Co-ordinate Geometry

Coordinate Geometry is considered to be one of the interesting concepts of Mathematics. Coordinate Geometry describes the link between geometry and algebra through graphs involving curves and lines. It provides geometric aspects in Algebra and enables to solve geometric problems. It is a part of geometry where the position of points on the plane is described using an ordered pair of numbers.

What is a Co-ordinate and a Co-ordinate Plane?

You must be familiar with plotting graphs on a plane from the tables of numbers for both linear and nonlinear equations. The number line which is also known as a Cartesian plane is divided into four quadrants by two axes perpendicular to each other, labeled as the x-axis (horizontal) and the y-axis(vertical line).

The four quadrants along with their respective values are represented in the graph below-

Quadrant 1 : (+x, +y)

Quadrant 2 : (-x, +y)

Quadrant 3 : (-x, -y)

Quadrant 4 : (+x, -y)

The point at which the axes intersect is known as the origin. The location of any point on a plane is expressed by a pair of values (x, y) and these pairs are known as the coordinates.

The figure below shows the Cartesian plane with coordinates (4,2). If the coordinates are identified, the distance between the two points and the interval’s midpoint that is connecting the points can be computed.


Distance Between two Points

Let the two points be A and B, having coordinates to be \((x_{1}, y_{1})\) and \((x_{2}, y_{2})\) respectively.

Thus, the distance between two points is given as-

\(\large d = \sqrt{(x_{2} -x_{1})^{2} + (y_{2} – y_{1})^{2}}\)

Midpoint of a line connecting two points:

Consider the same points A and B, having coordinates to be \((x_{1}, y_{1})\) and \((x_{2}, y_{2})\) respectively. Let M(x,y) be the midpoint of lying on the line connecting these two points A and B. The coordinates of the point M is given as-

\(\large M (x,y)= \left ( \frac{x_{1} + x_{2}}{2}, \frac{y_{1} + y_{2}}{2} \right )\)

Equation of a Line- Equation of a line can be represented in many ways, few of which is given below-

(i) General form- The general form of a line is given as Ax + By + C = 0.

(ii) Slope intercept form- Let x,y be the coordinate of a point through which a line passes, m be the slope of a line, and c be the y-intercept, then the equation of a line is given as-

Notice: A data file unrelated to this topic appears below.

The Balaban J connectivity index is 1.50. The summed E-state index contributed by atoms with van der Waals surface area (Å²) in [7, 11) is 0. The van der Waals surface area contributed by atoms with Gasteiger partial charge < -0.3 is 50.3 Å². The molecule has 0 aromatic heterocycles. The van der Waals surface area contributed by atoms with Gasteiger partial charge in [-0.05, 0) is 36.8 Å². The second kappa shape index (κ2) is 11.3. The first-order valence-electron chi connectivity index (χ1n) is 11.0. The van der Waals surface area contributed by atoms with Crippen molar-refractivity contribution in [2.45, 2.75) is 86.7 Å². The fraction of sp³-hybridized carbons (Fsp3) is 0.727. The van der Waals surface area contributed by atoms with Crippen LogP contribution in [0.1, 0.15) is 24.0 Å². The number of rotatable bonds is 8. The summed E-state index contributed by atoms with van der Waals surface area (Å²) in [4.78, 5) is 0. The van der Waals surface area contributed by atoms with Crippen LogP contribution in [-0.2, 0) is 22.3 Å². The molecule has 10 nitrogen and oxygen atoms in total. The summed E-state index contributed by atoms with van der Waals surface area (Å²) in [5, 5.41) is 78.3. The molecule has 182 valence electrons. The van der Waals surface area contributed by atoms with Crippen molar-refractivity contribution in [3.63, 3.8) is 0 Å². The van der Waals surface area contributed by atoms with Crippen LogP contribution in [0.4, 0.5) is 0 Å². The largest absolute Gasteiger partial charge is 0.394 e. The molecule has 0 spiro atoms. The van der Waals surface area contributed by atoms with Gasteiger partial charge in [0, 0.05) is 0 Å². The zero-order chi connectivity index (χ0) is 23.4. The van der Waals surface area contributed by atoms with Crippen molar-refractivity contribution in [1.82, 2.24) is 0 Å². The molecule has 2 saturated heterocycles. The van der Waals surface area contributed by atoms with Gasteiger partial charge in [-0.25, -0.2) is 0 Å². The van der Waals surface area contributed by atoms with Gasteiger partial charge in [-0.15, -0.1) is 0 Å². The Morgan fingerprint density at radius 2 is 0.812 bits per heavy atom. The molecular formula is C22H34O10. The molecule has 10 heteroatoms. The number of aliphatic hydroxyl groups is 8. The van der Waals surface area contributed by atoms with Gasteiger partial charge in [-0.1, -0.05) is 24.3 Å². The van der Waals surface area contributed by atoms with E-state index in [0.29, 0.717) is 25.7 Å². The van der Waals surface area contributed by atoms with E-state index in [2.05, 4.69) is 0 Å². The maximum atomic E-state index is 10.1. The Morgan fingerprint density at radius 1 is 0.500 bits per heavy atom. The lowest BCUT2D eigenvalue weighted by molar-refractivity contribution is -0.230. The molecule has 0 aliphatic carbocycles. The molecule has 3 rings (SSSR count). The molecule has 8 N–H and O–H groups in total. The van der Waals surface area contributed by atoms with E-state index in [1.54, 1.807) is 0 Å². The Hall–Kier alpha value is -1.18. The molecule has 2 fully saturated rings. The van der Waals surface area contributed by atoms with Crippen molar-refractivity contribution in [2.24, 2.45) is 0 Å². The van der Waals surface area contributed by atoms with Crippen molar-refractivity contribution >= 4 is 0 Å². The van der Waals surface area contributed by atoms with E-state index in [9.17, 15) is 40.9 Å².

\(\large \boldsymbol{y = mx + c}\)

(iii) Intercept form of a line- Consider a and b be the x-intercept and y-intercept respectively, of a line, then the equation of a line is represented as-

\(\large \boldsymbol{\frac{x}{a} + \frac{y}{b} = 1}\)

Slope of a line- Consider the general form of a line Ax + By + C = 0, the slope can be found by converting this form to the slope intercept form.

\(\large Ax + By + C = 0\)

\(\large \Rightarrow By = -Ax – C\)

or \(\large \Rightarrow y = -\frac{A}{B}x – \frac{C}{B}\)

Comparing the above equation with y = mx + c,

\(\large \boldsymbol{m = -\frac{A}{B}}\)

Thus we can directly find the slope of a line from the general equation of a line.

Angle between two lines-

Consider two lines A and B, having their slopes to be \(\large m_{1} \;\; \) & \(\;\; m_{2}\) respectively.

Let \(\large \theta\) be the angle between these two lines, then the angle between them can be represented as-

\(\large \tan \theta = \frac{m_{1} – m_{2}}{1 + m_{1} m_{2}}\)

Special Cases-

Case 1- When the two lines are parallel to each other,

\(\large m_{1} = m_{2}\) = m

Substituting the value in the equation above,

\(\large \tan \theta = \frac{m – m }{1 + m^{2}} = 0\)

\(\large \Rightarrow \theta = 0\)

Case 2- When the two lines are perpendicular to each other,

\(\large m_{1} . m_{2} = -1\)

Substituting the value in the original equation,

\(\large \tan \theta = \frac{m_{1} – m_{2}}{1 + (-1)} = \frac{m_{1} – m_{2}}{0}\) which is undefined.

\(\large \Rightarrow \theta = 90^{\circ}\)

Section Formula-

Consider a line A and B having coordinates \(\large (x_{1}, y_{1})\;\;\) & \( \;\; (x_{2}, y_{2})\) respectively. Let P be a point that which divides the line in the ratio m:n, then the coordinates of the coordinates of the point P is given as-

(i) When the ratio m:n is internally-

\(\large \left (\frac{mx_{2} + nx_{1}}{m + n}, \frac{my_{2} + ny_{1}}{m + n} \right )\)

(ii) When the ratio m:n is externally-

\(\large \left (\frac{mx_{2} – nx_{1}}{m – n}, \frac{my_{2} – ny_{1}}{m – n} \right )\)

Students can follow the link provided to learn the proof for the section formula.

Examples- Find the distance between the points M (4,5) and N (-3,8).

Solution- Applying the distance formula we have,

\(d = \sqrt{(-3 – 4)^{2} + (8 – 5)^{2}}\)

\(\Rightarrow d = \sqrt{(- 7)^{2} + (3)^{2}} = \sqrt{49 + 9}\)

\(\Rightarrow d = \sqrt{58}\)

Example- Find the equation of a line parallel to 3x+4y = 5 and passing through points (1,1).

Solution- For a line parallel to the given line, the slope will be of the same magnitude.

Thus the equation of a line will be represented as 3x+4y=k

Substituting the given points in this new equation, we have

\(k = 3 \times 1 + 4 \times 1 = 3 + 4 = 7\)

Therefore the equation is 3x+4y=7


Area of a triangle:

The area of the triangle whose vertices are \((x_1,y_1 ),(x_2,y_2)\) and \((x_3,y_3)\) is

\(\frac{1}{2}|x_1 (y_2~ -~ y_3)~ + ~x_2(y_3~ – ~y_1)~ +~ x_3(y_1~ – ~y_2)|\)

If the area of a triangle whose vertices are \((x_1,y_1),(x_2,y_2)\) and \((x_3,y_3)\) is zero, then the three points are collinear.

For detailed, chapter wise solutions for NCERT questions, students can compare their answers with NCERT sample answers given here by Byju’s –NCERT Solutions

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Practise This Question

How many angles does the following figure have?